There is also the In-house Counsel Worldwide (ICW) group, formed from an affiliation of in-house counsel associations from around the globe and formalized in June 2014 at the First In-house Counsel World Summit held in Singapore, also organized by SCCA. The purpose of ICW is: “Uniting the global in-house legal community, for the benefit of all in-house counsel, their organizations and the profession, through co-operation and collaboration.”

And there are others, but arguably no networks or alliances are better organized or more aggressive in their expansion plans than ACC.

On the radar

Deon Wong, senior director of ACC Asia-Pacific, says Asia is well on the radar in this regard. “As part of ACC’s global strategy, we will focus on implementing the alliance we have with our newest chapter, ACC Hong Kong, and growing our presence in Hong Kong,” he says. “We will also continue to deliver services to our members across the Asia-Pacific region, offering more targeted and region-specific content to our members, such as CPD [continuing professional development] events, research, publications, etc.


“We will also look to increase our membership across the region with the goal of hosting a Pan-Asian conference in Asia in the next few years.”

The Hong Kong merger is still only a few months old, and Deon Wong says ACC is continuing to work closely with the ACC Hong Kong executive committee “to ensure that this alliance meets the needs of our Hong Kong members, and that our members are well informed about the changes and benefits the alliance brings”.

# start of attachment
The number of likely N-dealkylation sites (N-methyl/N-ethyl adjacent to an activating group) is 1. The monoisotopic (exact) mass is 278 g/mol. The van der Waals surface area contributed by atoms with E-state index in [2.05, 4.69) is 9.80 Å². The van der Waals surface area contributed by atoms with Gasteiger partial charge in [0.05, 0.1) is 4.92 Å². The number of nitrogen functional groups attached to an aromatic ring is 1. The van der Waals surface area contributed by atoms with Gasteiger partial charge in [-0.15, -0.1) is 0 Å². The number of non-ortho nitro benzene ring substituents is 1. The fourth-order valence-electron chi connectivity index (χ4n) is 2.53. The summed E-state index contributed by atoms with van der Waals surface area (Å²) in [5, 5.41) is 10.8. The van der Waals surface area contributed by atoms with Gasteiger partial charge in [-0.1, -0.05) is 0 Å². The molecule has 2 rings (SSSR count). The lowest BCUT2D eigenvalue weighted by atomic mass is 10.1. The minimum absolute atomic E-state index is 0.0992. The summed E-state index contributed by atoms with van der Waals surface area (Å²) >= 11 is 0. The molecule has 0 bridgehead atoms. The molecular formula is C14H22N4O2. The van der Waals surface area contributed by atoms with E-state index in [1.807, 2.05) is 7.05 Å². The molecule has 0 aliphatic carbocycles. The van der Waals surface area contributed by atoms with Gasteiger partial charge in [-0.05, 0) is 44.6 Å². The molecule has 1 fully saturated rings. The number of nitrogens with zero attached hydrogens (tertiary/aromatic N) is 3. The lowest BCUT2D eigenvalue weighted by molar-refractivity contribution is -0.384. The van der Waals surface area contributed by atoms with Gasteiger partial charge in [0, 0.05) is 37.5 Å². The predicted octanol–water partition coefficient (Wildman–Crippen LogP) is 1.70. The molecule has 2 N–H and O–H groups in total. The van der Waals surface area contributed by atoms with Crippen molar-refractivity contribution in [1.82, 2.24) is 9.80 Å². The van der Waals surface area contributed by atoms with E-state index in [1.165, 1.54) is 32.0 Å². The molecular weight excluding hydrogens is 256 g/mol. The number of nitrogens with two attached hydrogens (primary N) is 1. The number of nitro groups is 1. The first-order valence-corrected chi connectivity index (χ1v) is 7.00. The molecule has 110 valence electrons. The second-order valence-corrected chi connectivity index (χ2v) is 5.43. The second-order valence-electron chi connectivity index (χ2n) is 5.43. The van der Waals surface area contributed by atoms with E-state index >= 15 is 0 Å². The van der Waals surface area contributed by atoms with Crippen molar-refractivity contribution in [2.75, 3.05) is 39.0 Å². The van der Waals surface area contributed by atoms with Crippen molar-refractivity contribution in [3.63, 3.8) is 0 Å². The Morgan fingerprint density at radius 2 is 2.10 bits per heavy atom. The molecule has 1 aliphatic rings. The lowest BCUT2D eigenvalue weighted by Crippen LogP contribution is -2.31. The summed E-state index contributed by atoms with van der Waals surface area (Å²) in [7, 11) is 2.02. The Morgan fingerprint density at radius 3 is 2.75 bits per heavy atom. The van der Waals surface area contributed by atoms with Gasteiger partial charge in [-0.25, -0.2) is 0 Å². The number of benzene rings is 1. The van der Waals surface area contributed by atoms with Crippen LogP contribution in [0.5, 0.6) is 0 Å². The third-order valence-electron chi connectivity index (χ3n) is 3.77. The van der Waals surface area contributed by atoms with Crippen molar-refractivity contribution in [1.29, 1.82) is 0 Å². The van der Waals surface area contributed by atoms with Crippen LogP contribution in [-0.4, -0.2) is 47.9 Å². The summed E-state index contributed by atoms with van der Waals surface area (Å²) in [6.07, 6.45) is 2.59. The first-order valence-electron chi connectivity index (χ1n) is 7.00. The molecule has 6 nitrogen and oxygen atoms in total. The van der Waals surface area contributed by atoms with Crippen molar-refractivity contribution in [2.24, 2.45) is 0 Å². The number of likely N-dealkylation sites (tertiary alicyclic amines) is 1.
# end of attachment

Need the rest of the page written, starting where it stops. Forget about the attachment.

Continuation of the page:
“Our ACC Asia-Pacific office will also continue to make regular contact with members here in Hong Kong to address any questions or concerns they may have, and conduct demonstrations on the extensive resources they now have access to following this alliance,” he adds.

The new alliance brings with it a two-tiered membership structure for previous HKCCA members, who have the option of renewing at the old standard membership rate or upgrading to the new full membership rate for access to additional benefits. New members joining ACC Hong Kong will be eligible to join only at the full membership rate.

“Standard members also have access to a free three-month trial of the full membership so they can explore the extensive resources ACC has available,” says Deon Wong.

Hong Kong’s transition

Lin Shi is president of ACC Hong Kong’s executive committee and has overseen the transition as president also of the former HKCCA. She says the transition has gone better than expected.

“Full credit to three amazing teams,” she says. “The ACC HK team has been in close contact with the ACC Australia and US teams. This was especially important leading up to the launch, as we were revamping our website and making sure that members could sign up under the new membership tiers.


“Operationally, we are figuring some things out as we go. We have an alliance with ACC that gives us high autonomy, so naturally lots of details were not in the agreement. However, there is a lot of goodwill between the two organizations and what’s good for ACC HK is also good for ACC. Both sides have been quite flexible in our approach to resolving issues and we’ve enjoyed a good working relationship.”

Shi says that, as the alliance coincided with the new membership year, her team has been focused on a membership drive. “We are happy to report … we have almost 900 members, which is almost 100 more members than the same period last year. We hope to break 900 by the end of the year, but will certainly reach that goal in 2018. ACC has staff dedicated to membership and we have been working together to proactively reach out to new members to demonstrate the additional online resources.”